Rema vs. the world
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“I’m 21, but life got serious real quick,” Rema states over a phone line from Lagos. He isn’t exaggerating. Many years ago, aged just eight, the Nigerian star-in-the-making lost his father. At 15, he ran away from home, making the journey from Benin City in southern Nigeria to Ghana’s capital Accra, where he says he went to “work shit out for my life, my family.” He had a mum who depended on him, siblings who needed schooling and support, and a budding talent to nurture and exploit. “Being the only man to provide for my family, I had to get my hands dirty.”
Rema, real name Divine Ikubor, never speaks about the specifics of what went down in Accra during one of the most difficult periods of his life. But that premature initiation into familial responsibility defined his approach to work. As the world shut down in 2020, Rema returned to Ghana again; the enforced downtime in some ways suited the singer, who – although outspoken when he wants or needs to be – seems to prefer privacy. “I don’t really share my hustle with the world,” he sighs. “If it’s not something public, I don’t feel the rest of the world should know. Even when I make music I don’t really post up and let people know that I’m working. Letting people know the results is better than letting people know the process.”
And the results are definitely showing. He was just 18 when he inked a deal with a subsidiary of Nigerian label Mavin Records, but despite his close association with an industry powerhouse, Rema is clear that he runs his business. He dictates his creative direction, preferring to lead with his ideas and many of his lived experiences. Indeed, one of Rema’s recent, pivotal moments has come from a collaboration with ties to his one-time home, Ghana. Last year, he sang the hook and verse on Dimension, a 2020 hit by in-demand British-Ghanaian producer JAE5 – most famous for his work with J Hus. The Accra-shot video sees Rema raise his fists to the sky while singing in the lucid, dreamy voice: “Bad man don’t threaten me/ You no fi kill who done die before”. On the day the song was released, Rema simply tweeted: “Spoke my truth.” The post came with that hint of defiance that is typically Rema, a suggestion that he’s working to some grander plan. But what truth is he referring to?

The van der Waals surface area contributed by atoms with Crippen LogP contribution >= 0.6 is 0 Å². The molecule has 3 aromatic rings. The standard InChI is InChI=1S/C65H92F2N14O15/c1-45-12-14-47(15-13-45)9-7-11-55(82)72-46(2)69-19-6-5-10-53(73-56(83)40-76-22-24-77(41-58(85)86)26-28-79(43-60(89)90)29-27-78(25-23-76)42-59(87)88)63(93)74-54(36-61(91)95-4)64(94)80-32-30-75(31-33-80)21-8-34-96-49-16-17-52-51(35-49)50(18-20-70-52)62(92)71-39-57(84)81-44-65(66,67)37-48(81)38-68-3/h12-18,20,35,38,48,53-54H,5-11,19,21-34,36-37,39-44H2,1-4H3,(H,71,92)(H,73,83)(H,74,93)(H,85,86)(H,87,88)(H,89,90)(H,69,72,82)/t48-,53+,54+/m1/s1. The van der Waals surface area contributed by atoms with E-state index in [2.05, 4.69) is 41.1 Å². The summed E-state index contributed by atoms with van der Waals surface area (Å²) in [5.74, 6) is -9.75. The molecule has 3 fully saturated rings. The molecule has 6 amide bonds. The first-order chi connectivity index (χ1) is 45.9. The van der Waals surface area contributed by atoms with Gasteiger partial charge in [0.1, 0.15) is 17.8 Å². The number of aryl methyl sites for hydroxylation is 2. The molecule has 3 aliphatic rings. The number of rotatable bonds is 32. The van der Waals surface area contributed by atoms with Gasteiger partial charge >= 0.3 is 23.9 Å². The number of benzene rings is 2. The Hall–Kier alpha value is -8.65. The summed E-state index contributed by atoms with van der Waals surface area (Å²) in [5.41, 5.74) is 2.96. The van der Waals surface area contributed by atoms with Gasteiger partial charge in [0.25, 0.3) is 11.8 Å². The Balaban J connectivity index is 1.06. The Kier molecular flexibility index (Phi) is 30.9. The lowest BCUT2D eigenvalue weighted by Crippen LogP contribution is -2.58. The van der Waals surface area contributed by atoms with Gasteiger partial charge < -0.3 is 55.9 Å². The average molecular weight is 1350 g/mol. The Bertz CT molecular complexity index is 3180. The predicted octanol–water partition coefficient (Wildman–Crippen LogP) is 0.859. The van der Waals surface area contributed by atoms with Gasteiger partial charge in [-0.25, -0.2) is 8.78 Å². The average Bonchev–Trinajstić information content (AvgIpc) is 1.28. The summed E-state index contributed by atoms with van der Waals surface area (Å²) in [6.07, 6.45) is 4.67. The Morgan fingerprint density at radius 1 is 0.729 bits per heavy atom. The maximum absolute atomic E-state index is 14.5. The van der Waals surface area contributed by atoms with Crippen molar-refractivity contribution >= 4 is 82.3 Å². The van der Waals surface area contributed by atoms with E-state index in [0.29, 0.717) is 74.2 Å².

"I don’t really share my hustle with the world. Letting people know the results is better than letting people know the process"
“The truth is literally what you hear in the verse and the chorus. I’m not from here; I don’t belong. Nobody been look my face when I dey on my own – that’s saying that nobody send me when I was underground, when I was still working. It’s me talking about different phases of my life,” he explains.
Rema’s life has never obeyed convention, nor has it been an easy ride. His gift for music was discovered early, singing in church back in Benin City. And while the tragic death of his father, local politician Justice Ikubor, plunged his family into poverty, music provided an opportunity to escape. Building on his raw talent, Rema linked up with boys from his neighbourhood, and helped run a rap programme in church.
Still, these formative years were turbulent for Rema. Thrust into the brutality of the real world, the young artist was forced to conquer hardship many wouldn’t be exposed to in a lifetime. “I would say I grew up way too early and, you know, I was forced to abort my childhood,” he recalls. “I know I’m still young, but I didn’t really enjoy my early youth. I didn’t do what young people do during this time. A lot of people have gone through their own phases, but not a lot wake themselves up. But I did. I had to make sacrifices; I had to stay grounded and push.”
This push resulted in Rema’s arrival into mainstream consciousness. In February 2018, Rema shared a freestyle he rapped over Afropop singer D’Prince’s song, Gucci Gang. The track, featuring Don Jazzy and Nigerian-American superstar Davido, caught the attention of D’Prince, who later signed him to Jonzing World, a subsidiary of Mavin Records. Next, a move to Nigeria’s creative hub Lagos, where he began his artist development. Here, under the mentorship of Mavin CEO Don Jazzy, Rema began to find his identity and voice. (“He teaches me the business,” Rema says of Jazzy. “Not a lot of label bosses teach the artist that. But when they find the right minds, they share.”) In 2019, Rema dropped his first official release – a four-track eponymous EP. It made a mark, mostly due to Dumebi, a one-take smash that revealed Rema’s intuition as a recording artist. Another single, Iron Man, was listed by former US President Barack Obama as a personal playlist staple. The baby-faced singer may have adopted a teddy bear as a totem, a not-so-subtle nod to his youth, but he was on track to becoming an international contender, backed by a fanbase which he coined ‘ravers’. It’s a nickname that stems from ‘Afrorave’ – a self-proclaimed descriptor, of sorts, for his style of music.
But his rise didn’t come without controversy and detractors. His compelling use of melody has polarised fans: people debated his influences, with some critics claiming he sampled heavily from Bollywood soundtracks. The situation hasn’t sat well with Rema. According to the singer, his sound was “a gift from God”. Indeed, when speaking of the approach that catapulted him to success, Rema says he owes it all to the powers that be. “I cannot personalise it; it’s beyond my power. At this point, it’s quite tough even singing on normal notes. I don’t even know what normal notes sound like anymore.” Here, his voice lights up, as it tends to do when he discusses music. “I’m not super musically educated, all I know is how music should sound. I know what a hit song sounds like. I can’t give credit to myself,” he admits.